I’m officially at the halfway point for in my five-week immersion in Sevilla, Spain. I thought I’d touch briefly on my experience to this point…
The first week was by far one of the most difficult experiences of my entire life. I had some real basic Spanish experience before this trip, but nothing substantial. I was truly immersed in Spanish – I had to rapidly learn how to talk and understand because I physically needed perform basic functions like eating, sleeping, and siesta.
The second week was when the fun began. I’m not sure when it happened, but I was suddenly able understand people when they spoke slowly and could communicate back basically in the present sense.
I am halfway through my third week, and I can now talk in the present perfect (e.g. have you [verb], I have already [verb], etc.) and the present continuous/progressive (e.g. [verb] + ing). After I get in a flow, I am able to communicate quite consistently and hold substantial conversations about topics like the economic crisis in Spain, politics, work, etc. in Spanish.
I’m living with a single senora that is a talented cook and takes excellent care of me. It was really tough at first since she speaks primary Spanish, but at this point we can communicate pretty seamlessly. She makes breakfast and lunch for me at specific times. I have a shower at 20:30 every night (because we need to turn the hot water on, which is heated by natural gas). At night I go hunt for tapas with friends.
At my school CLIC (Centro de Lenguas y Intercambio Cultural) I’ve been one of the one a few Americas. To break it down by nationality I’d say the school is 40% Australian, 20% Japanese, Korean, and Chinese, 15% Dutch, and the rest of the students are scattered nationalities (Swiss, Portuguese, Greek, French, Italian English, American, and others). Spanish and English are the only common languages, so often we speak Spanish since it’s one of the only common grounds to communicate. Everything is in Spanish at the school. Everything. I personally have class 9:00 – 13:00. In the afternoons the school holds cultural events and there is usually a weekend trip to a nearby city.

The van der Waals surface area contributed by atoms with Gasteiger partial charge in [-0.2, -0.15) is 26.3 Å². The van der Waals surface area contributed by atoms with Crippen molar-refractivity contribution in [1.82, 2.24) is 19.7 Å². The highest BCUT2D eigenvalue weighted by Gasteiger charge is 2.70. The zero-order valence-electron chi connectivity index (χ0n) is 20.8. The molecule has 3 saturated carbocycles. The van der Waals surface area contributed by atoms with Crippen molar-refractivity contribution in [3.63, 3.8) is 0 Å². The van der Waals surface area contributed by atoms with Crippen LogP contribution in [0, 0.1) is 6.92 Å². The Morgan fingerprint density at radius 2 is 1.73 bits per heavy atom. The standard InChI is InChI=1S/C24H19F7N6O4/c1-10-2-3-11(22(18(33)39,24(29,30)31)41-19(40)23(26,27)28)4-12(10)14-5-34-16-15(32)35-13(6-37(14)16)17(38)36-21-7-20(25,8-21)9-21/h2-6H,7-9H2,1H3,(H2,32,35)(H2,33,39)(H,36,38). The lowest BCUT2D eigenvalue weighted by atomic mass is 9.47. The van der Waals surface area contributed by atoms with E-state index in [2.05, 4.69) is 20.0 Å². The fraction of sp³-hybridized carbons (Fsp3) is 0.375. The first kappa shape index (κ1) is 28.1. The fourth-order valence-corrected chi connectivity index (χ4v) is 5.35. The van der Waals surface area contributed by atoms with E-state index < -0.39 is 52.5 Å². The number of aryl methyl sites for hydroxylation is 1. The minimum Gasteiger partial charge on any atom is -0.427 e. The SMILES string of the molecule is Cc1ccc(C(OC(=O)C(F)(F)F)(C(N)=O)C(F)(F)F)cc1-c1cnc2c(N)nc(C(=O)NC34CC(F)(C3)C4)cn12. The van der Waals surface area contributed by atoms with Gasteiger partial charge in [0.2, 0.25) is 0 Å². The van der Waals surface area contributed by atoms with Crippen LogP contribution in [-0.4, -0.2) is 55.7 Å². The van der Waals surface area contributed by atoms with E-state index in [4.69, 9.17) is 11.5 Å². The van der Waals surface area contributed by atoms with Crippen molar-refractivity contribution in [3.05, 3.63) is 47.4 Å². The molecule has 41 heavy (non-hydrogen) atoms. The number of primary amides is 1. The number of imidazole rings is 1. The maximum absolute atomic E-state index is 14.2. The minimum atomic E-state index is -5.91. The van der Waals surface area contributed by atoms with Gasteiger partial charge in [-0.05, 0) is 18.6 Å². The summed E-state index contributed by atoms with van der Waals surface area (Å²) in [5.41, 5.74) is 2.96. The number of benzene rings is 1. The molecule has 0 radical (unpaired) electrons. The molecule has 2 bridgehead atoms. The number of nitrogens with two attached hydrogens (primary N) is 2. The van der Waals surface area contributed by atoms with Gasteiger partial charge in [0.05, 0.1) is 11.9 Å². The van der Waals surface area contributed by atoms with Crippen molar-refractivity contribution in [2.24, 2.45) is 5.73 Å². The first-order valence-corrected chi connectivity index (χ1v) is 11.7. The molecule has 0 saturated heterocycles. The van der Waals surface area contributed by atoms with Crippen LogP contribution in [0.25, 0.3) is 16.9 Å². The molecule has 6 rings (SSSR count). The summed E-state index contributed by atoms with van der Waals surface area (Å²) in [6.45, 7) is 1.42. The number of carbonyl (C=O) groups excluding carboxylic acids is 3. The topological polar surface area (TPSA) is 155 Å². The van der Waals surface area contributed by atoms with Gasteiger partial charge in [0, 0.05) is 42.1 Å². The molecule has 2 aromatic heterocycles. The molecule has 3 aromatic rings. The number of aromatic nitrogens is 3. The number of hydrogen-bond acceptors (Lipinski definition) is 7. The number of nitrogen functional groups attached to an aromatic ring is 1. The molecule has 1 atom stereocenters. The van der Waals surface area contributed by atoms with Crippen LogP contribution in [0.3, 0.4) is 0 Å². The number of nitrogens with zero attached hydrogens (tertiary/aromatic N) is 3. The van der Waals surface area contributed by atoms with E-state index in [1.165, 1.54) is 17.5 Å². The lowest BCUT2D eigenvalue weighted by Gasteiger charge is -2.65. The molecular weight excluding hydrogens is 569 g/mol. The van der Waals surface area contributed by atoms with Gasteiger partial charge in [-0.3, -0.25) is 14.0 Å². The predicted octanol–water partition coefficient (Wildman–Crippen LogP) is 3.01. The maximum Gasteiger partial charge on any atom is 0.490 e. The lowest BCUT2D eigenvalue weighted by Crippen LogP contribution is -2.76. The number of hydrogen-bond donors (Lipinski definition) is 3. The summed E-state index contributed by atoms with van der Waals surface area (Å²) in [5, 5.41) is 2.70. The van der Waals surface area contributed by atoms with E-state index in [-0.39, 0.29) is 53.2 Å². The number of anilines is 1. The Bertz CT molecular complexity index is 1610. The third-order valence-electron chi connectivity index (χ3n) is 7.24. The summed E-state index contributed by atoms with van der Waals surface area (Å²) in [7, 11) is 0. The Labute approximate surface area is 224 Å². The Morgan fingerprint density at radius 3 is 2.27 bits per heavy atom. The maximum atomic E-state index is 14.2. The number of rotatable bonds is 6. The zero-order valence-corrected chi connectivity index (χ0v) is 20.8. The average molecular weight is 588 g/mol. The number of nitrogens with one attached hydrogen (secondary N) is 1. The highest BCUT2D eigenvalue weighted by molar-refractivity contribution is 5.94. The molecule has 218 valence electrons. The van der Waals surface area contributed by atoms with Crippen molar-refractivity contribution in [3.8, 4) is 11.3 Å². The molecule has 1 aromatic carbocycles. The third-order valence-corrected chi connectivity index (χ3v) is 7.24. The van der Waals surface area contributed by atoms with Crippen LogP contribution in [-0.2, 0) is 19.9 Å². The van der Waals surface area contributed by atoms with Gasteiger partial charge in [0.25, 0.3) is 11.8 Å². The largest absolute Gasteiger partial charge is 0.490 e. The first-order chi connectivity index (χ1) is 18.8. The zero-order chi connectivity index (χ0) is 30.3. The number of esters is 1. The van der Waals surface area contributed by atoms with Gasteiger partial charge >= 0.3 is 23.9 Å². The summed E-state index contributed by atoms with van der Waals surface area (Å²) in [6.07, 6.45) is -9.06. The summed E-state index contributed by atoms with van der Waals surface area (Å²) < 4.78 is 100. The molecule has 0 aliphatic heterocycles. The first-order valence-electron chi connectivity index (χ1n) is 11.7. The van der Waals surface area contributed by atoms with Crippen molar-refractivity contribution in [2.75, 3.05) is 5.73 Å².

After lunch (which is ridiculously massive) I take a nap for an hour or two before either doing a school hosted cultural activity or one of the various activities in Sevilla (museums, events, exercise, etc.). I always come home for my 20:30 shower. Afterwards I take it pretty easy during the week because I have class in the morning, so I usually just have a long dinner before heading home to bed. On the weekends, however, there is quite a vibrant nightlife in Spain. I usually travel to a new city for the day on Saturday before returning to Sevilla to enjoy the night. My extracurricular experiences as a Greek (Fraternity) student at Indiana University Bloomington prepared me physically and mentally for the nightlife here in Spain. A typical weekend night can start at 10pm and end as late as 5am… heavy emphasis on typical. The bar scene here is extremely friendly and the nightclub scene is pretty similar to American nightclub experiences except people can actually dance (sorry, Amerikuh, you know it’s true).
Overall I’m having a fantastic experience. I was that guy back in middle school who was 2 grades ahead in math and 2 grades behind in Spanish. I never thought I’d be able to learn a foreign language and I still can’t believe I’ve arrived at where I am in just 2 and a half weeks.